Vesna Goldsworthy is a Serbian writer and poet who lives in England. She worked for the BBC Serbian Service as a journalist, and now she is a professor of creative writing at Kingston University.
Her novel “Gorsky” was published in 2015 and was longlisted for Bailey’s Women Prize for Fiction. It was recently translated in Romanian, at Humanitas Fiction Publishing House. She also wrote “Chernobyl Strawberries” (memoirs), “Inventing Ruritania” (essays), “The Angel of Salonika” (poems).
Pentru versiunea în limba română, click aici.
“Gorsky” is about contemporary London and the lost nations of communist Europe, it is Fitzgerald, but also Chekhov, its hero is Gatsby, but Gorsky likes to think of himself as a kind of Vronsky. In a multinational world, has literature also become multinational?
Literature is becoming transnational, increasingly marked by multiple belongings, transcending both national and linguistic boundaries. I write in English. I am often billed as a Serbian writer in England, and as a British writer in my homeland, where my work is translated into my mother tongue. That generation of Romanian writers who wrote in French in the last century – people like Tzara and Ionesco – are the harbingers of the future shape of literature. It is not always the “big” languages that win: there are writers in Serbian now whose mother tongue is Romanian, Hungarian and Italian.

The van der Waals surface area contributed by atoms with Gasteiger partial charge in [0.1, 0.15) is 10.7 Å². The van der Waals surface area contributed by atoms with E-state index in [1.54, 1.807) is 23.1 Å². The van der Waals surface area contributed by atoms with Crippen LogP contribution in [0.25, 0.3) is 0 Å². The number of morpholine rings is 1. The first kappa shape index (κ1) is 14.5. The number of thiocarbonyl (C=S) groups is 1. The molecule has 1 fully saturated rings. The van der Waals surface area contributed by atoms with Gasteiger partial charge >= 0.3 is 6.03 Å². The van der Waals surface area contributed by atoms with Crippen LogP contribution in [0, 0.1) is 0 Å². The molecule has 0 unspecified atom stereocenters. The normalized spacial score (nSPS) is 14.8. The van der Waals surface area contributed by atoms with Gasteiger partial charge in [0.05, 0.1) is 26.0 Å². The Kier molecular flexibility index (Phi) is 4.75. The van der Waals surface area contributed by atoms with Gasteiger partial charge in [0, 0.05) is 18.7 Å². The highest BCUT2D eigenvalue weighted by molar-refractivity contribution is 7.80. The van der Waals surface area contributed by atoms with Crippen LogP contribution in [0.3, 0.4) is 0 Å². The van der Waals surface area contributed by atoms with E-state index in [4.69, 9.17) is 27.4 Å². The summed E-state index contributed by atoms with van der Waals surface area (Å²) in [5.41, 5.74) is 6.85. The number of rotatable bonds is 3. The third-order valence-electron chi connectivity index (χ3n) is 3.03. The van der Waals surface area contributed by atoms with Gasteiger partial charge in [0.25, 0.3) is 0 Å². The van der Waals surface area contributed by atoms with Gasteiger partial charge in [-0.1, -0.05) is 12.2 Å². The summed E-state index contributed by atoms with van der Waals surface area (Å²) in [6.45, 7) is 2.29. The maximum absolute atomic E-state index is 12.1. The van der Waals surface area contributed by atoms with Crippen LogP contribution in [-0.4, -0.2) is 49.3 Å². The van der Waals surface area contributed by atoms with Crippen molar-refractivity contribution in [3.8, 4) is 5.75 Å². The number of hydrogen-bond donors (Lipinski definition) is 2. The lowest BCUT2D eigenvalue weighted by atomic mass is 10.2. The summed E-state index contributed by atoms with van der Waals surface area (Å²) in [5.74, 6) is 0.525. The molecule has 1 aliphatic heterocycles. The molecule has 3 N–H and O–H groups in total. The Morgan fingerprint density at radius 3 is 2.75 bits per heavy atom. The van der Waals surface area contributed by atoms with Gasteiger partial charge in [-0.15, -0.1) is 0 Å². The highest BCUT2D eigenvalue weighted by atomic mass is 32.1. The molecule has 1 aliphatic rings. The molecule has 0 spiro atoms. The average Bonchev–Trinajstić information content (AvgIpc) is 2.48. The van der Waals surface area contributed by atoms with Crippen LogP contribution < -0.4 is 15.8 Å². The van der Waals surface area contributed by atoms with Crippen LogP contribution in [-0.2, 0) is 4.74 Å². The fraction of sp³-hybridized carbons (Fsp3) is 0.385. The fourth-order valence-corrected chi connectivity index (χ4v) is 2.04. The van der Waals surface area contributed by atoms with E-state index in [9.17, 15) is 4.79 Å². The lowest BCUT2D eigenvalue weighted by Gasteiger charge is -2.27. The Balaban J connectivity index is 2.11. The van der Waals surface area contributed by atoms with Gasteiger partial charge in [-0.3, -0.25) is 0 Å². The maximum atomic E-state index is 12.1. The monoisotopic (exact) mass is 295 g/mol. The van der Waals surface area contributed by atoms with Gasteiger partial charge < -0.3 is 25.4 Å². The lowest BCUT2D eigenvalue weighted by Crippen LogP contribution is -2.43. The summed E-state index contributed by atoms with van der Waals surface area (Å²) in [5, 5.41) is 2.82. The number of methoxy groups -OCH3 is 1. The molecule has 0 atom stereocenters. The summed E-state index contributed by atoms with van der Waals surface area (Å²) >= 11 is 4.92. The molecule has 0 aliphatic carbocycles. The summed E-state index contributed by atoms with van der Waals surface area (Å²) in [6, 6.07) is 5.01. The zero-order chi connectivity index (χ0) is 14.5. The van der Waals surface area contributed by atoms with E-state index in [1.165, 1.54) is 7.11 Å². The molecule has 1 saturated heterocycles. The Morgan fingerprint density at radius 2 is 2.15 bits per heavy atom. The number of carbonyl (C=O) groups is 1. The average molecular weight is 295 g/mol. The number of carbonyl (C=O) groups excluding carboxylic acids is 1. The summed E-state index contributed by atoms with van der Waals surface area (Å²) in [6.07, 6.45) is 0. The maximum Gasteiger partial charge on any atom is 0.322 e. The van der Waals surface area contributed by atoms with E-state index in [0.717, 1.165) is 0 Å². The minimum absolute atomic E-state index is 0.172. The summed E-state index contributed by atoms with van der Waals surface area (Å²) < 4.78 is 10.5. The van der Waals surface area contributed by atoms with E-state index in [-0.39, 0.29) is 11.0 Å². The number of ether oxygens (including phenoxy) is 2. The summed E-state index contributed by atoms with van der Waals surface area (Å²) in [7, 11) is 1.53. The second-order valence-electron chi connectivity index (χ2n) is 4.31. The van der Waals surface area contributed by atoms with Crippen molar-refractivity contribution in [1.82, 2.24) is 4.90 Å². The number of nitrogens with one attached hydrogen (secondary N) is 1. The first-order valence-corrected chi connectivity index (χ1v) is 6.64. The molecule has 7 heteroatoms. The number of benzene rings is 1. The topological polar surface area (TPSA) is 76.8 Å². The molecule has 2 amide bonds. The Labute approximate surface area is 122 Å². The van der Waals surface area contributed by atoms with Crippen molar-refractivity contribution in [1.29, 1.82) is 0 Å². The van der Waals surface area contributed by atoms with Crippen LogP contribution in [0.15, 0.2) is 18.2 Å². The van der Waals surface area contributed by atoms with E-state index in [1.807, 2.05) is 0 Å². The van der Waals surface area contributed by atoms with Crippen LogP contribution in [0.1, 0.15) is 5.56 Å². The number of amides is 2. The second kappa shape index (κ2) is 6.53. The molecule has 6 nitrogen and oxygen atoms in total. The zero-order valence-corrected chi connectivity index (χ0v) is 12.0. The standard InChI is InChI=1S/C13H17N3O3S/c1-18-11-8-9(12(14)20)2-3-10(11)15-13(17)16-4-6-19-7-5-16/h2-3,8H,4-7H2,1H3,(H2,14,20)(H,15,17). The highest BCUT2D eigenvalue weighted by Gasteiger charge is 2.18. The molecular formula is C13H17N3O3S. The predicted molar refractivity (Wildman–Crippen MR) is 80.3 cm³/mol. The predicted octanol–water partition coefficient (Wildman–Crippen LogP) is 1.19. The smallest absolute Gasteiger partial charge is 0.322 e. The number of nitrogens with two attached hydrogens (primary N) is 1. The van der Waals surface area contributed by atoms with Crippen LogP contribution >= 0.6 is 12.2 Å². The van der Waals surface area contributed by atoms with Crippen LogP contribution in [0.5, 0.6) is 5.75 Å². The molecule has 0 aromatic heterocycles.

In “Gorsky” one of the characters talks about how online bookstores can destroy the physical ones. Do you think that literature can survive in a world without physical bookstores?
Literature is older than physical bookstores, older than the internet, and it does not need either to survive. We will always tell each other stories. However, our world would be a sadder place without physical bookstores. So it’s not so much about the survival of literature but about the survival of beautiful yet endangered places. I feel sorry for people who live in towns without a bookshop.
Nikola Kimović is “a Serbian immigrant with a useless Ph.D. in English literature”. Do you think that being an immigrant is a natural condition of the contemporary world?
Yes. Most of us are not “at home”. The dislocation starts with moving from the countryside to the city, as happens so often in our part of the world where everyone is desperate to move to the capital. Then the next generation leaves Belgrade or Bucharest for London, Paris or New York. Sometimes in Serbia the third or fourth generation returns to the ancestral village in search of “authentic life”, and often having forgotten the mother tongue, i.e. again not quite “at home”. So the circle closes.
Why “The Great Gatsby”? Does this book have a special meaning to you?